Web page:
If you do not complete the full course prescribed by your doctor, the infection may not clear completely or your symptoms may return.

If you forget to take it

If it is almost time to take your next dose, skip the missed dose and take your next dose at the usual time.

Otherwise, take it as soon as you remember, and then go back to taking your medicine as you would normally.

Do not take a double dose to make up for missed doses.

This may increase the chance of unwanted side effects.

If you have trouble remembering to take your medicine, ask your pharmacist for some hints.

If you take too much (overdose)

If you think that you or anyone else may have taken too much of this medicine, immediately telephone your doctor or the Poisons Information Centre (Tel: 13 11 26 in Australia) for advice. Alternatively go to the Accident and Emergency Department at your nearest hospital.

Do this even if there are no signs of discomfort or poisoning. You may need urgent medical attention.

If you take too much cefaclor, you may develop:

  • nausea
  • vomiting
  • severe heartburn
  • diarrhoea.

While you are taking this medicine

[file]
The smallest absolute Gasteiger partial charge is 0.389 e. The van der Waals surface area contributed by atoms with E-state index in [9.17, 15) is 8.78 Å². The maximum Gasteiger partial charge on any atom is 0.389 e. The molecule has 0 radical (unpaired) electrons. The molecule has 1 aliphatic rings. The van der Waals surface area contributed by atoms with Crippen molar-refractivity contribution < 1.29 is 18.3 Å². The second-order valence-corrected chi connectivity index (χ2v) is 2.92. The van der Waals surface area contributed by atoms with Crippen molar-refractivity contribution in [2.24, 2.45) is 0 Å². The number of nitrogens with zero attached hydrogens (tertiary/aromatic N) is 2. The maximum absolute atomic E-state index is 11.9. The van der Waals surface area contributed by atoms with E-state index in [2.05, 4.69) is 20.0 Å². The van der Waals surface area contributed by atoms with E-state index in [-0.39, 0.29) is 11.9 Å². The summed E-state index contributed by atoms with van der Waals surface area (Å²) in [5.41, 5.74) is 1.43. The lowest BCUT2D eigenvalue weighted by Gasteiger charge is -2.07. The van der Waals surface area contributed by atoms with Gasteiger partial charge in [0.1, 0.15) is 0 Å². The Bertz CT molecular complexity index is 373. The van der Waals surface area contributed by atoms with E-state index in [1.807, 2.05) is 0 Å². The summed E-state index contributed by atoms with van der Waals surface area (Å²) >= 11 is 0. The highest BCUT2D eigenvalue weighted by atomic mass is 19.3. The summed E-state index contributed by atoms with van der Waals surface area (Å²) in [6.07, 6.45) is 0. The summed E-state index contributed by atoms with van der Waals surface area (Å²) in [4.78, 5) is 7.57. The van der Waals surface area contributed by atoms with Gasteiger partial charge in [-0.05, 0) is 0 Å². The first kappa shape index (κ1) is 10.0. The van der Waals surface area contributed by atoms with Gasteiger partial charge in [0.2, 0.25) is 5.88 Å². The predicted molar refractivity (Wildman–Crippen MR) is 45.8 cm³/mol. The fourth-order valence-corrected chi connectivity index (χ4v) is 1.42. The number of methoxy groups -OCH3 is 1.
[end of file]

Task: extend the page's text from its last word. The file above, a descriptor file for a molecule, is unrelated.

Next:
Things you must do

If the symptoms of your infection do not improve within a few days, or if they become worse, tell your doctor.

If you get severe diarrhoea tell your doctor, pharmacist or nurse immediately. Do this even if it occurs several weeks after you have stopped taking this medicine.

Diarrhoea may mean that you have a serious condition affecting your bowel. You may need urgent medical care.

Do not take any diarrhoea medicine without first checking with your doctor.

If you get a sore white mouth or tongue while taking or soon after stopping this medicine, tell your doctor. Also tell your doctor if you get vaginal itching or discharge.

This may mean you have a fungal infection called thrush. Sometimes the use of this medicine allows fungi to grow and the above symptoms to occur.

Tell your doctor that you are taking this medicine if:

  • you are about to be started on any new medicine
  • you plan to have any vaccinations or immunisations
  • you become pregnant or plan to breastfeed (tell your doctor immediately)
  • you are about to have any blood or urine tests. For example, if you are diabetic your urine sugar tests may be affected by cefaclor.
  • you are going to have surgery.

Your doctor may occasionally do tests to make sure the medicine is working and to prevent side effects. Go to your doctor regularly for a check-up.

Tell any other doctors, dentists and pharmacists who are treating you that you take this medicine.

Things you must not do

Do not:

  • give this medicine to anyone else, even if their symptoms seem similar to yours
  • take your medicine to treat any other complaints unless your doctor tells you to
  • stop taking your medicine, or change the dosage, without checking with your doctor.

Things to be careful of